The diva is now a doctor.
On Monday afternoon, three days before her much-anticipated and first-ever performance in the Holy Land on June 20, Barbra Streisand gave a different kind of show at the Hebrew University of Jerusalem: She accepted an honorary doctorate of philosophy, bestowed in recognition of her contributions to music and culture and in appreciation of her commitment to Israel and the Jewish people.
Dressed all in black, with a wide-brimmed hat and sky-high stilettos, the Grammy-, Oscar-, Tony-, Emmy- and Golden Globe-winning performer seemed gratified to accept the honor and used her time at the podium to promote women’s values and education, two issues close to her heart.
“For close to 30 years I’ve had a deep connection to the Hebrew University,” said Streisand, who was last in Israel in 1984 to help dedicate a building on the campus in honor of her late father. “It’s not only home to a diverse population of some of Israel’s best and brightest students, but as you’ve heard it also houses the Emanuel Streisand Building for Jewish Studies.”
Reminding the audience that she had been only 15 months old when her father passed away at the age of 35, Streisand recalled a childhood marked by Jewish education and her own questioning nature.
“I guess I’m still that same person, still questioning, and that can get me into trouble sometimes,” she told the assembled audience, all friends and fans of the university who had gathered for a previous ceremony in which six scholars from around the world were named honorary fellows. “Only today,” she added, “my questions are mostly about environmental issues and equality for minorities, gays and women.”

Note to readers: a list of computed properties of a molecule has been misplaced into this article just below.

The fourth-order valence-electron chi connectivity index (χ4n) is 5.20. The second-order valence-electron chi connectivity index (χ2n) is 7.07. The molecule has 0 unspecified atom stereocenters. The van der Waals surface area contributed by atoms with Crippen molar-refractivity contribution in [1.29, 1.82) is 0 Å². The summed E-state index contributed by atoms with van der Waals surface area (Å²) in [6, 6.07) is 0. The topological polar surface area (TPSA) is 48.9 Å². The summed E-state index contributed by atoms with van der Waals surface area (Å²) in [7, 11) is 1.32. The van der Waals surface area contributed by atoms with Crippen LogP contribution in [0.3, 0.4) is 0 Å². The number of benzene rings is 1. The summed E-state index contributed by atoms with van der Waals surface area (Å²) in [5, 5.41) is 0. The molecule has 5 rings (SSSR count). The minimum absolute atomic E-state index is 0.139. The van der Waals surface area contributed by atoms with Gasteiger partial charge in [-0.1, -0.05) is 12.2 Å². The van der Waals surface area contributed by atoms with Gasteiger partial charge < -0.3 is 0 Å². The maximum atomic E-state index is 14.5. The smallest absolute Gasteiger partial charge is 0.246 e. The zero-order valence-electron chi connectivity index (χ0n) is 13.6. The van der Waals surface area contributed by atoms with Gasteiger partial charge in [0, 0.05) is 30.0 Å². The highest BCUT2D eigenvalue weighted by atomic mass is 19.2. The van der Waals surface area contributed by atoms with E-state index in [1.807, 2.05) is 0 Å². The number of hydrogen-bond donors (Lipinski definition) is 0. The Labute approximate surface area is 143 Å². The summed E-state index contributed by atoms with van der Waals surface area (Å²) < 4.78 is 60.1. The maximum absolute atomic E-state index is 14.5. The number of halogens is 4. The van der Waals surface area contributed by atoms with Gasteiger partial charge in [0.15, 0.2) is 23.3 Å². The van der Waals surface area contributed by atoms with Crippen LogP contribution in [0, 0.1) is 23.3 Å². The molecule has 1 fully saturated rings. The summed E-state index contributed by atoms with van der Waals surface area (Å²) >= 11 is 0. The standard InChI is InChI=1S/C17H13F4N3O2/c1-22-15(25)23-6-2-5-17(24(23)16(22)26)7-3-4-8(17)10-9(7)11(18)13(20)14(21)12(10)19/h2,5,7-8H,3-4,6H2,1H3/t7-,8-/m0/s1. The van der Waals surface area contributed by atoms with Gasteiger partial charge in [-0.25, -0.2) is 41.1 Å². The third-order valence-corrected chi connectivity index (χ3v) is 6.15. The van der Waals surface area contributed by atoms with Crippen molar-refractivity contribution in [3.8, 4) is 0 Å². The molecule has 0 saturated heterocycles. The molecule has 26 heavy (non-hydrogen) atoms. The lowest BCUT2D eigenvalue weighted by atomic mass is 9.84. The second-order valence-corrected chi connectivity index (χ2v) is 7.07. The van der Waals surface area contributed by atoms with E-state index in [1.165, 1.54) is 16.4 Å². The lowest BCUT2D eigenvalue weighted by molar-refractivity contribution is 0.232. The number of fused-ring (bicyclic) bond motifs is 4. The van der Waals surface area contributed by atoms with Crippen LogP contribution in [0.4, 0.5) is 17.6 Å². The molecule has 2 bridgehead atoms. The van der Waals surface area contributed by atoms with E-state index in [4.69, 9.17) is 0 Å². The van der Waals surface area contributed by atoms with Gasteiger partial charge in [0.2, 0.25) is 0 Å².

Streisand, who uses much of her time offstage to serve as chairwoman and founder of the Streisand Foundation, made use of her acceptance speech to voice her support for Women of the Wall, decry the growing trend of gender-segregated buses in religious neighborhoods in Israel, and hail the university as an oasis of inclusion and Arab-Jewish relations in an otherwise troubled and segregated city.
“I wish the world were more like the hallways of the Hebrew University,” she said, before telling the audience she was sure that her father would have smiled upon her new degree. “He loved literature and I think he would be very proud to know that this esteemed institution is honoring his daughter,” she said.
And then the diva left the building, her security entourage in tow. As she was exiting the stage, one particularly excited audience member screamed out, “We love you, Barbra!”
Menachem Ben Sasson, president of the university, immediately turned to the shouter and chastised him.
“That’s right!” said the audience member. “What I mean is, we love you, Dr. Streisand!”